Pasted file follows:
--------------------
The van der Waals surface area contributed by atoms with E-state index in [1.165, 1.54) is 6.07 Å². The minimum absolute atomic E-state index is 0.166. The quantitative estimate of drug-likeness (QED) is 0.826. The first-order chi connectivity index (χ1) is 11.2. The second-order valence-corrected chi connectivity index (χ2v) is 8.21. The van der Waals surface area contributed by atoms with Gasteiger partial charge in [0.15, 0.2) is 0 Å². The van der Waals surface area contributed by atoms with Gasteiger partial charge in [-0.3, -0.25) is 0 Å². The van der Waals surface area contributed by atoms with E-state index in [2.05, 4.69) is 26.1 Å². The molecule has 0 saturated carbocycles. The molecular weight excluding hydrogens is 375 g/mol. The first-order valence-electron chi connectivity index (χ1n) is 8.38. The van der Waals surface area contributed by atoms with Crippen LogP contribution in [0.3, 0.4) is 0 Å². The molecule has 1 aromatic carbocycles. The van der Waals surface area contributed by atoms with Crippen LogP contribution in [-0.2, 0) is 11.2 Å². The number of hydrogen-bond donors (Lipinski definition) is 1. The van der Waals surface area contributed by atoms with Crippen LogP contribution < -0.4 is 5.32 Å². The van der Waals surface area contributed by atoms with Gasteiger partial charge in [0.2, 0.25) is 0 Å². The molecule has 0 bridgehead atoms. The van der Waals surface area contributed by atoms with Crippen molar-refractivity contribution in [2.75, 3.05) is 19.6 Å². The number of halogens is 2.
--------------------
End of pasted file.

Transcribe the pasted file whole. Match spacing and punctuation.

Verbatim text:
The van der Waals surface area contributed by atoms with E-state index in [1.165, 1.54) is 6.07 Å². The minimum absolute atomic E-state index is 0.166. The quantitative estimate of drug-likeness (QED) is 0.826. The first-order chi connectivity index (χ1) is 11.2. The second-order valence-corrected chi connectivity index (χ2v) is 8.21. The van der Waals surface area contributed by atoms with Gasteiger partial charge in [0.15, 0.2) is 0 Å². The van der Waals surface area contributed by atoms with Gasteiger partial charge in [-0.3, -0.25) is 0 Å². The van der Waals surface area contributed by atoms with E-state index in [2.05, 4.69) is 26.1 Å². The molecule has 0 saturated carbocycles. The molecular weight excluding hydrogens is 375 g/mol. The first-order valence-electron chi connectivity index (χ1n) is 8.38. The van der Waals surface area contributed by atoms with Crippen LogP contribution in [0.3, 0.4) is 0 Å². The molecule has 1 aromatic carbocycles. The van der Waals surface area contributed by atoms with Crippen LogP contribution in [-0.2, 0) is 11.2 Å². The number of hydrogen-bond donors (Lipinski definition) is 1. The van der Waals surface area contributed by atoms with Crippen LogP contribution < -0.4 is 5.32 Å². The van der Waals surface area contributed by atoms with Gasteiger partial charge in [0.2, 0.25) is 0 Å². The molecule has 0 bridgehead atoms. The van der Waals surface area contributed by atoms with Crippen molar-refractivity contribution in [2.75, 3.05) is 19.6 Å². The number of halogens is 2.